A lot of people are suggesting that Rubio and Kasich drop out, given Cruz's good performance in the voting Saturday. (Make sure you don't just look at the end results in Louisiana. Also look at Cruz's percentage of the early voting in contrast to his percentage of the votes cast yesterday.) Cruz does look more promising as an alternative to Trump now, and Rubio looks weaker. However, yesterday's results need to be combined with polling data about what would happen in the upcoming states if Rubio and/or Kasich were to drop out. If Cruz would lose in Florida and Ohio under a scenario in which Rubio and/or Kasich would drop out, whereas Rubio and/or Kasich would win those states if they stayed in, then I think they ought to stay in for now. (And my understanding is that Rubio was expected to win in Puerto Rico today. If so, he ought to at least wait until after that voting before dropping out.) Here's what I'd suggest doing:
- Run a lot of polling of the potential scenarios ahead, so that our planning can be based on that sort of data rather than being more speculative. A poll released late last week showed Rubio down just five points to Trump in Florida, with Cruz and Kasich each more than fifteen points down. Given Trump's call for Rubio to drop out and Trump's comments in the last debate about how Rubio may beat him in Florida by running so many negative ads against him (Trump), it looks like Trump is concerned about losing to Rubio in Florida. If Rubio is the only one who can beat Trump there, then Rubio probably ought to stay in the race at least until after Florida.
- Denying Trump a majority of delegates should be the first priority. If that requires letting two or more rivals to Trump remain in the race, then take that approach.
- The second priority, after denying Trump the majority of delegates, is to have one of his rivals get a higher minority percentage of the delegates. That way, Trump and his supporters can't argue that Trump should be given the nomination due to having the most delegates. Taking away that argument is important. Since it seems unlikely that Cruz or any other Trump rival would get a majority of the delegates before the convention, what Cruz (or Rubio if he were to improve later) should aim for is to get a higher minority of the delegates than Trump.
- Those of us who are voting should keep the strategy I've outlined above in mind. If you're in Florida or Ohio, and polling suggests that candidate X is the candidate in the best position to beat Trump in that state, then vote for that candidate. In other words, even if you're a Rubio supporter, vote for Kasich in Ohio if Kasich seems to have the best shot at defeating Trump there. If you're a Kasich supporter, but Cruz is best positioned to win your state, and winning your state is important for Cruz to get a higher minority percentage of the delegates than Trump, then vote for Cruz. And so on.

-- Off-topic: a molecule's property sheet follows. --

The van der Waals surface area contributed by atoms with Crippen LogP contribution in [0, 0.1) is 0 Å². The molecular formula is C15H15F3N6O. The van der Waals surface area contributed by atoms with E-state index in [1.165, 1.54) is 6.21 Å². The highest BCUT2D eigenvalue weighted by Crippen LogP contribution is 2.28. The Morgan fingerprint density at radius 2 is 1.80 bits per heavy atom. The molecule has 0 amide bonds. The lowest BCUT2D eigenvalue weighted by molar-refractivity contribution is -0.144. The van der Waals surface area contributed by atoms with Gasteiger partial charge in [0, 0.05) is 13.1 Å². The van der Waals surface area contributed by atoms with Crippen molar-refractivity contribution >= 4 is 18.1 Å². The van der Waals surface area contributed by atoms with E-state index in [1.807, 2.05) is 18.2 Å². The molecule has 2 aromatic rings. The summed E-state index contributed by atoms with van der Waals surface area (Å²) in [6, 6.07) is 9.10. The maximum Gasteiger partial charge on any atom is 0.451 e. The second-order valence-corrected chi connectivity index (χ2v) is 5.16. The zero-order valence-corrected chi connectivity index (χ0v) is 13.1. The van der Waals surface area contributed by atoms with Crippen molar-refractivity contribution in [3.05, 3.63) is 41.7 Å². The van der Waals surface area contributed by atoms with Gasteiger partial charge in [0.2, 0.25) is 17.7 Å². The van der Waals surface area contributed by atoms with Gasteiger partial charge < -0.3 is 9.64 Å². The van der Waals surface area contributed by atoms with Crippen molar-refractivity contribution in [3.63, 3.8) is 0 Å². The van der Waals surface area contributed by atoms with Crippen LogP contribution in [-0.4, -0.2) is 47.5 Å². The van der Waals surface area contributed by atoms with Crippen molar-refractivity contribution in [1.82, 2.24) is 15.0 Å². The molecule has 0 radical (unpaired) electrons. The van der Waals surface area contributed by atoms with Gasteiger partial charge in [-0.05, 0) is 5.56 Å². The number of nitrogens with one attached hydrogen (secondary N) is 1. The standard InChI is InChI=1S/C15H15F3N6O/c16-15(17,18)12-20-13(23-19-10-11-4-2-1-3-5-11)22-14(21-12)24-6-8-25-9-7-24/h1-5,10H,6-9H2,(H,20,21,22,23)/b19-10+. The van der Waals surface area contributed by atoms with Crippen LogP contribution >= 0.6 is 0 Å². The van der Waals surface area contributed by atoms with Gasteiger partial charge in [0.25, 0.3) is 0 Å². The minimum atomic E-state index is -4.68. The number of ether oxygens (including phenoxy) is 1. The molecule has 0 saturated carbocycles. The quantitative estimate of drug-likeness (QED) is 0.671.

- Keep looking for a way to deny Trump the nomination even if he gets a majority of delegates. He probably won't get a majority. But make plans for that scenario, in case it happens. One approach that I've been considering, though it would have some drawbacks (as other approaches do), would be to change the rules before the convention so as to block Trump on the basis of the Trump University fraud case. Let's say that a presidential candidate gets a majority of delegates, then is caught on video committing murder. We have good evidence that he committed the crime, but he hasn't been convicted yet. Would anybody argue that the Republican party would have an obligation to nominate the man, just because he got the delegates? Surely not. I'd apply the same sort of reasoning to Trump. He's in the midst of a fraud case related to Trump University. The evidence against him is strong. Why is the Republican party obligated to commit electoral suicide by nominating such an individual, even if he has the delegates? Just deny Trump the nomination, even if he has the delegates. There are meetings already scheduled, before the convention, in which rule changes can be made. If a rule change seems needed to block Trump at that point, do it. You can qualify the rule change however you need to (e.g., any lawsuit pending against a potential nominee would have to be non-frivolous in order to disqualify the potential nominee), but rule changes should remain as options on the table.
In closing, I want to respond to a ridiculous article at Slate concerning Cruz as the Trump alternative. Isaac Chotiner writes:
"If Ted Cruz is the only alternative to Trump, it’s hard to see the Republican establishment uniting behind him. Cruz is hated in Washington D.C., and by media elites like Rupert Murdoch; he is also the only candidate thought to be as unelectable as Trump. If the choice is between these two men, it’s possible that #NeverTrump becomes #WhoCaresWe’reScrewedNoMatterWhat."
A sitting senator, Ben Sasse, is at the heart of the NeverTrump movement, and other Congressmen are part of the movement as well. Where's the Cruz equivalent? There isn't one. Cruz has sometimes worked with other senators on various pieces of legislation, and Lindsey Graham has said publicly that Cruz is better than Trump. Cruz would easily get more support than Trump among Cruz's senate colleagues and in Congress in general. And contrast Cruz's winning poll average against Clinton here to Trump's losing poll average here. Furthermore, Cruz has far better character than Trump, doesn't have anything comparable to or worse than Trump's history of scandals, is a better communicator than Trump, has been far more consistent on the issues, is far more knowledgeable of the issues, etc. Cruz has much better electability than Trump.